The remarkable reconciliation tale of Bert Trautmann – and why his story is more relevant than ever today

With far-Right groups like The Football Lads Alliance emboldened by the populist earthquakes of Brexit and Donald Trump, a film about a Nazi paratrooper becoming an English football legend sounds ill-advised. Thankfully Trautmann, the new movie about former Manchester City goalkeeper Bernhard Trautmann (David Kross), celebrates football’s ability to bring enemies together.

Born during the worst period of German history, Trautmann was 10 when the Nazi Party came to power, and therefore eligible for the Hitler Youth. By 17 he was ready for war. Most of his friends would not live to see their 20s, let alone go on to become the first German to lift the FA Cup, but Trautmann’s life was one of euphoric highs and traumatising lows.

Trautmann is a British/German co-production focused on the goalkeeper’s symbolic role in post-war reconciliation.  Manchester City supporters will remember Trautmann best for bravely playing the final 17 minutes of their 1956 FA Cup victory with a broken neck. But despite making 545 appearances for the club, he wasn’t always a fan favourite.

Manchester was still rebuilding after the war when Trautmann signed for City, and his arrival sparked outrage. His past, including the Iron Cross he was awarded for bravery, had been well publicised and provoked public protests at his unveiling. But unlike the fans, director Marcus H. Rosenmueller decides to ignore the war, opening his film with the moment Trautmann was captured by Allied Forces and sent to a prisoner of war camp in Lancashire.

Football matches were a regular occurrence in the camps, but It wasn’t until August 1948 – after they were abolished – that Trautmann began playing football professionally. He started his career with non-league club St Helens Town, but the film focuses on the romance that flourished between Trautmann and Margaret, the daughter of St Helens Town manager Jack Friar.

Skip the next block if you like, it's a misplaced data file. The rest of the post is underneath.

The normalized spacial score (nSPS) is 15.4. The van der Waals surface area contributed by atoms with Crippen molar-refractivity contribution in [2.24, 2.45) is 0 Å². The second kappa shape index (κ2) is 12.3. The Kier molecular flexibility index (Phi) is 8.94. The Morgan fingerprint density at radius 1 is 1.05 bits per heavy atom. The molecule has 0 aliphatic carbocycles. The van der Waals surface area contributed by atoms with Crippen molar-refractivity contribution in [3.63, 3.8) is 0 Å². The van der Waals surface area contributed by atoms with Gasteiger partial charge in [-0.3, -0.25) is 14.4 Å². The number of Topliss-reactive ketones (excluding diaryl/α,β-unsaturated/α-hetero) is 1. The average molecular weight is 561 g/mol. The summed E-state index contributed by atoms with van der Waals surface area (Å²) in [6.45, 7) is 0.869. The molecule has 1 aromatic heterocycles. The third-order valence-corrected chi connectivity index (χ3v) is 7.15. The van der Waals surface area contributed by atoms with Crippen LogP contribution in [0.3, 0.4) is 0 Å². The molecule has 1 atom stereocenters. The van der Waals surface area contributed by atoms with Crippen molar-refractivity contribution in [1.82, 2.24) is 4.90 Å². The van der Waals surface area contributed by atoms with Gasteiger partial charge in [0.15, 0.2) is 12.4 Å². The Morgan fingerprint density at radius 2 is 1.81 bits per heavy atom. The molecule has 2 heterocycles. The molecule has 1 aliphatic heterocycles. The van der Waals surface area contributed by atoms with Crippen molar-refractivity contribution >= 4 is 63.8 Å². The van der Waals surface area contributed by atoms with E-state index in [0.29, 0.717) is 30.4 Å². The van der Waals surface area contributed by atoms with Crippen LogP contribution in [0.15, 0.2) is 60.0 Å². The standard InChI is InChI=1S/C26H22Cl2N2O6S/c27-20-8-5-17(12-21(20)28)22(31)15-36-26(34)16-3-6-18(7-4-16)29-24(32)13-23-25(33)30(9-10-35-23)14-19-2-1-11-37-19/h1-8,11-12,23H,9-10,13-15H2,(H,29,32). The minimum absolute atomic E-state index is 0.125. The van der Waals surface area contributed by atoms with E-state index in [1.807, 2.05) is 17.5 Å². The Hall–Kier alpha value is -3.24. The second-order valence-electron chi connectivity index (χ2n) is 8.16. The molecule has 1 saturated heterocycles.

The pair first meet when Margaret accompanies her father on a routine supply trip to the PoW camp. It’s here, during a muddy penalty shootout, that Friar first notices Trautmann’s ability. Never one to miss an opportunity, he decides to take the shot-stopper out of the camp under the pretence of needing an extra pair of hands in his shop. A few days later, Friar bundles Trautmann into his car and rushes him to the stadium for an important relegation decider.

These fabricated sequences, where Trautmann is removed from his PoW camp to play for St Helens, and subsequently falls in love with Margaret, are laden with clichés and contrivances. But by placing Trautmann in the Friar household, Rosenmueller can explore how the German coped with the daily barrage of bigotry he received from those unable to put their bitterness aside.

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“Why should I help you?”, asks Trautmann after discovering his role in Friar’s plan. “Do you like smelling of shit?” Friar responds, “or do you want to play football?”

Aware that his players won’t be as accepting of Trautmann as he is, Friar gives him a bandage to wear over his neck and tells him to pretend he’s lost his voice. “This is Bert,” he announces as they enter the dressing room, “from… Bradford.”

It’s a moment of offhand humour, but a joke rooted in truth, as it was during his time with St Helens that Trautmann first became known as “Bert”, because his team-mates struggled with the abbreviated version of his name, Bernd.

A confident man, Trautmann refuses to stay quiet, resulting in a heated dressing-room brawl moments before kick-off. However, once the game begins, it doesn’t take long for his ability between the sticks to win over the fans and his new team-mates. His performances only get better, and it isn’t long before Manchester City manager Jock Thompson arrives to offer Trautmann a trial.